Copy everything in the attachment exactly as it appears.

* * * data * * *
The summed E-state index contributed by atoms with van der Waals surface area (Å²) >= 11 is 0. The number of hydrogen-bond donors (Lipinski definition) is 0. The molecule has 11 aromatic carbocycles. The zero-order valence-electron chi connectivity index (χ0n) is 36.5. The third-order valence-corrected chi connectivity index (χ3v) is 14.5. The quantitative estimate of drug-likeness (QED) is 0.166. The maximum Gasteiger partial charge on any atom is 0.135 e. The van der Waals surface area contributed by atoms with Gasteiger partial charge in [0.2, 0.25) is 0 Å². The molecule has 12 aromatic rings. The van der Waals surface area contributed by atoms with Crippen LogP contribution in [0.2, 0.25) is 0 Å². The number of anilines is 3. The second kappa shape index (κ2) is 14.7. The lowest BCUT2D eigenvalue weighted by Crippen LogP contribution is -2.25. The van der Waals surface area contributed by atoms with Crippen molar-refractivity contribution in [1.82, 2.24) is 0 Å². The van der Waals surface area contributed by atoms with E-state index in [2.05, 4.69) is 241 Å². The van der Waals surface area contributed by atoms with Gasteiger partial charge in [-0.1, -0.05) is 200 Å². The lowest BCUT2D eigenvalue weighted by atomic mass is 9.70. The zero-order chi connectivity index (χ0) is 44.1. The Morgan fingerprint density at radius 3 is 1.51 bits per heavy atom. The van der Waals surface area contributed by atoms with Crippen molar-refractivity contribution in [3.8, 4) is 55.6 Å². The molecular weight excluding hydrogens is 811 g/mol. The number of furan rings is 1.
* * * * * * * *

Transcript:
The summed E-state index contributed by atoms with van der Waals surface area (Å²) >= 11 is 0. The number of hydrogen-bond donors (Lipinski definition) is 0. The molecule has 11 aromatic carbocycles. The zero-order valence-electron chi connectivity index (χ0n) is 36.5. The third-order valence-corrected chi connectivity index (χ3v) is 14.5. The quantitative estimate of drug-likeness (QED) is 0.166. The maximum Gasteiger partial charge on any atom is 0.135 e. The van der Waals surface area contributed by atoms with Gasteiger partial charge in [0.2, 0.25) is 0 Å². The molecule has 12 aromatic rings. The van der Waals surface area contributed by atoms with Crippen LogP contribution in [0.2, 0.25) is 0 Å². The number of anilines is 3. The second kappa shape index (κ2) is 14.7. The lowest BCUT2D eigenvalue weighted by Crippen LogP contribution is -2.25. The van der Waals surface area contributed by atoms with Crippen molar-refractivity contribution in [1.82, 2.24) is 0 Å². The van der Waals surface area contributed by atoms with E-state index in [2.05, 4.69) is 241 Å². The van der Waals surface area contributed by atoms with Gasteiger partial charge in [-0.1, -0.05) is 200 Å². The lowest BCUT2D eigenvalue weighted by atomic mass is 9.70. The zero-order chi connectivity index (χ0) is 44.1. The Morgan fingerprint density at radius 3 is 1.51 bits per heavy atom. The van der Waals surface area contributed by atoms with Crippen molar-refractivity contribution in [3.8, 4) is 55.6 Å². The molecular weight excluding hydrogens is 811 g/mol. The number of furan rings is 1.